The Wisconsin-Spencer Doctoral Research Program: An Evaluation
by Mary Leonard & Elizabeth Fennema — 2008
Background/Context: At a time when educational research is recognized as capable of improving teaching and learning, it is under attack for falling short of this promise. Part of the solution lies in improving the preparation of educational researchers. Toward this goal, the UW-Madison School of Education (SOE) participated with the Spencer Foundation in developing a model program now called the Wisconsin-Spencer Doctoral Research Program. The program endeavored to educate selected students in interdisciplinary research and, as a result, indirectly affect the structure of doctoral education in participating departments.
Purpose/Objective/Research Question/Focus of Study: The Spencer Foundation announced that its funding would end in 2007, requiring the SOE to make decisions about continuing the DRP and about doctoral education more generally. Therefore, the dean requested an extensive evaluation of the program’s impact. The resulting study analyzed faculty members’ and student fellows’ assessments of the DRP’s contribution to graduate education.
Setting: Research was conducted at the University of Wisconsin-Madison.
Population/Participants/Subjects: The study included three populations: SOE faculty members on campus in 2001–2002 (n = 85), fellows admitted to DRP in 1997–2001 (n = 46), and fellows who had received their PhDs (n = 9). Thirty-four percent of faculty, 85% of fellows, and 100% of graduates participated.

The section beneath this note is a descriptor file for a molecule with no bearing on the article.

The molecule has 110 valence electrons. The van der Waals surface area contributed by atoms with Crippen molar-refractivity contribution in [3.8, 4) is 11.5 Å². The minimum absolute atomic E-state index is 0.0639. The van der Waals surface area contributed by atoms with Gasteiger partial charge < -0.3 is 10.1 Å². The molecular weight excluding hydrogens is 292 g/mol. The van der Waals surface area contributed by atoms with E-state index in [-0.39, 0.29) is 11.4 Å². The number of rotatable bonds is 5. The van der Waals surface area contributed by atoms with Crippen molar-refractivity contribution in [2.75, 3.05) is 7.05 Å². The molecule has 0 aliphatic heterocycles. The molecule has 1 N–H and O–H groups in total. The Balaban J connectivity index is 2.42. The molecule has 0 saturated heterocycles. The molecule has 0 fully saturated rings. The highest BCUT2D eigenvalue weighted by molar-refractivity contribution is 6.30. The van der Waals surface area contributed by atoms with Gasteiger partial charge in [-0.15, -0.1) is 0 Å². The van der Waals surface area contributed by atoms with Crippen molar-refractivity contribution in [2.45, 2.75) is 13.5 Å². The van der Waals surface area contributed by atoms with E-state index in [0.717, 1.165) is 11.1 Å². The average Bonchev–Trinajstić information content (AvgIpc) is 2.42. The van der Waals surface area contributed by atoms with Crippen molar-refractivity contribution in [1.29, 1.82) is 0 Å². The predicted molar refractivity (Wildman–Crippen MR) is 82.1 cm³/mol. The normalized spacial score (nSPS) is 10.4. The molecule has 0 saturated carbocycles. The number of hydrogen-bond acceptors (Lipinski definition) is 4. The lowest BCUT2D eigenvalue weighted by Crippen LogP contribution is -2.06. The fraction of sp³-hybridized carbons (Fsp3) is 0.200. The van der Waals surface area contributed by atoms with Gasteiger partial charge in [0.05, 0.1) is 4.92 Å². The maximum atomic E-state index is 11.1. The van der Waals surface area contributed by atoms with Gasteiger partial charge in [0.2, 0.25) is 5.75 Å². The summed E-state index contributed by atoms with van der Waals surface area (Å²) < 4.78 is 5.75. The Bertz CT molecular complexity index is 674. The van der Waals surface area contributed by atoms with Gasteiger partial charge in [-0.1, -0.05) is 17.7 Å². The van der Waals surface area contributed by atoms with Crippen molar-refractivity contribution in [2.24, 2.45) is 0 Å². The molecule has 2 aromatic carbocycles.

Intervention/Program/Practice: The DRP’s guiding principles were interdisciplinarity (literacy in/respect for diverse inquiry approaches), methodological rigor, theoretical orientation, concern with practice, and research experience. The program was implemented through key components: 4 years’ funding for five fellows, professional expense funds, fall and spring proseminars, advanced research seminar, systematic training in methods/theory, mentor committee, annual progress reporting, participation in research, presentation of research, and community.
Research Design: We evaluated the DRP’s effectiveness in a case study approach that included both qualitative and quantitative data.
Data Collection and Analysis: Data collection included surveys (with Likert, multiple-choice, and open-ended items) of faculty and fellows, and semistructured interviews of faculty with key roles in the program and fellows who had graduated.
Findings/Results: The DRP was at least partially effective in achieving its goals. Students and faculty shared positive views of funding and the interdisciplinary focus, and there was some evidence of changes in departmental programs. Challenges included the top-down implementation approach taken in a faculty-governed institution and attempting to change departments with a student-focused program.
Conclusions/Recommendations: This study raises questions about the DRP’s development and implementation, but it concludes that the DRP provided a good educational experience for many fellows, changed some faculty members’ beliefs, and acted as a catalyst and an opportunity to seriously consider graduate education for the 21st century.
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